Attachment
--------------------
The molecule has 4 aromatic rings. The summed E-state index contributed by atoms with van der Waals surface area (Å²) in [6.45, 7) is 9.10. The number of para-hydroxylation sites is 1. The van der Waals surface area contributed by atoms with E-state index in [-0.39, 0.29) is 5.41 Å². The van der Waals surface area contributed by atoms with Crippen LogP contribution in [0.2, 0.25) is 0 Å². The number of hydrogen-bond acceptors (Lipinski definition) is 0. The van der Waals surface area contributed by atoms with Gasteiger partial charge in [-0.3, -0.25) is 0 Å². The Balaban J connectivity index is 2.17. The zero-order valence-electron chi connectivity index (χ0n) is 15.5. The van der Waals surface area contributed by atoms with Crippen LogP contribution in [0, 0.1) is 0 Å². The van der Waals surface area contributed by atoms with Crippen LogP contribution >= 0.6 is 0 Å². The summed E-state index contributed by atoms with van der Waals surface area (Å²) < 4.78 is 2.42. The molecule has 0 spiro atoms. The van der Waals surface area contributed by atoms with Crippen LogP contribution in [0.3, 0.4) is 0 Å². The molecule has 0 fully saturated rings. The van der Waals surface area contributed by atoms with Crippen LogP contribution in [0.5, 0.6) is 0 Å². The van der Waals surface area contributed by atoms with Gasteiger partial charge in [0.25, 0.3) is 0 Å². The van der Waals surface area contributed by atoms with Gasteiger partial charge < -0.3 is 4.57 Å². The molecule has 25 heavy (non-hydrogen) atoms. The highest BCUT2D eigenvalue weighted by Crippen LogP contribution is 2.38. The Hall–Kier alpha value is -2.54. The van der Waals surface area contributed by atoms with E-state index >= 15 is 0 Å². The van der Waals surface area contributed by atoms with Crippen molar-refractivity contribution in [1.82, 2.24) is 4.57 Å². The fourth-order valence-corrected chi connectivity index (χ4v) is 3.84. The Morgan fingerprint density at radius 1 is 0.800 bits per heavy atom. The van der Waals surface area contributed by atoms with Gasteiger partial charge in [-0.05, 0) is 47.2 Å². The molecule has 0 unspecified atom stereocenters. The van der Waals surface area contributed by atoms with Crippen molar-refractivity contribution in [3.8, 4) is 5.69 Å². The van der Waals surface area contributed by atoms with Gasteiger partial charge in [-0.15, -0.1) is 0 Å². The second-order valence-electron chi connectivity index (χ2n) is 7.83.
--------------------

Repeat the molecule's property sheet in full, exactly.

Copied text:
The molecule has 4 aromatic rings. The summed E-state index contributed by atoms with van der Waals surface area (Å²) in [6.45, 7) is 9.10. The number of para-hydroxylation sites is 1. The van der Waals surface area contributed by atoms with E-state index in [-0.39, 0.29) is 5.41 Å². The van der Waals surface area contributed by atoms with Crippen LogP contribution in [0.2, 0.25) is 0 Å². The number of hydrogen-bond acceptors (Lipinski definition) is 0. The van der Waals surface area contributed by atoms with Gasteiger partial charge in [-0.3, -0.25) is 0 Å². The Balaban J connectivity index is 2.17. The zero-order valence-electron chi connectivity index (χ0n) is 15.5. The van der Waals surface area contributed by atoms with Crippen LogP contribution in [0, 0.1) is 0 Å². The van der Waals surface area contributed by atoms with Crippen LogP contribution >= 0.6 is 0 Å². The summed E-state index contributed by atoms with van der Waals surface area (Å²) < 4.78 is 2.42. The molecule has 0 spiro atoms. The van der Waals surface area contributed by atoms with Crippen LogP contribution in [0.3, 0.4) is 0 Å². The molecule has 0 fully saturated rings. The van der Waals surface area contributed by atoms with Crippen LogP contribution in [0.5, 0.6) is 0 Å². The van der Waals surface area contributed by atoms with Gasteiger partial charge in [0.25, 0.3) is 0 Å². The van der Waals surface area contributed by atoms with Gasteiger partial charge < -0.3 is 4.57 Å². The molecule has 25 heavy (non-hydrogen) atoms. The highest BCUT2D eigenvalue weighted by Crippen LogP contribution is 2.38. The Hall–Kier alpha value is -2.54. The van der Waals surface area contributed by atoms with E-state index >= 15 is 0 Å². The van der Waals surface area contributed by atoms with Crippen molar-refractivity contribution in [1.82, 2.24) is 4.57 Å². The fourth-order valence-corrected chi connectivity index (χ4v) is 3.84. The Morgan fingerprint density at radius 1 is 0.800 bits per heavy atom. The van der Waals surface area contributed by atoms with Gasteiger partial charge in [-0.05, 0) is 47.2 Å². The molecule has 0 unspecified atom stereocenters. The van der Waals surface area contributed by atoms with Crippen molar-refractivity contribution in [3.8, 4) is 5.69 Å². The van der Waals surface area contributed by atoms with Gasteiger partial charge in [-0.15, -0.1) is 0 Å². The second-order valence-electron chi connectivity index (χ2n) is 7.83.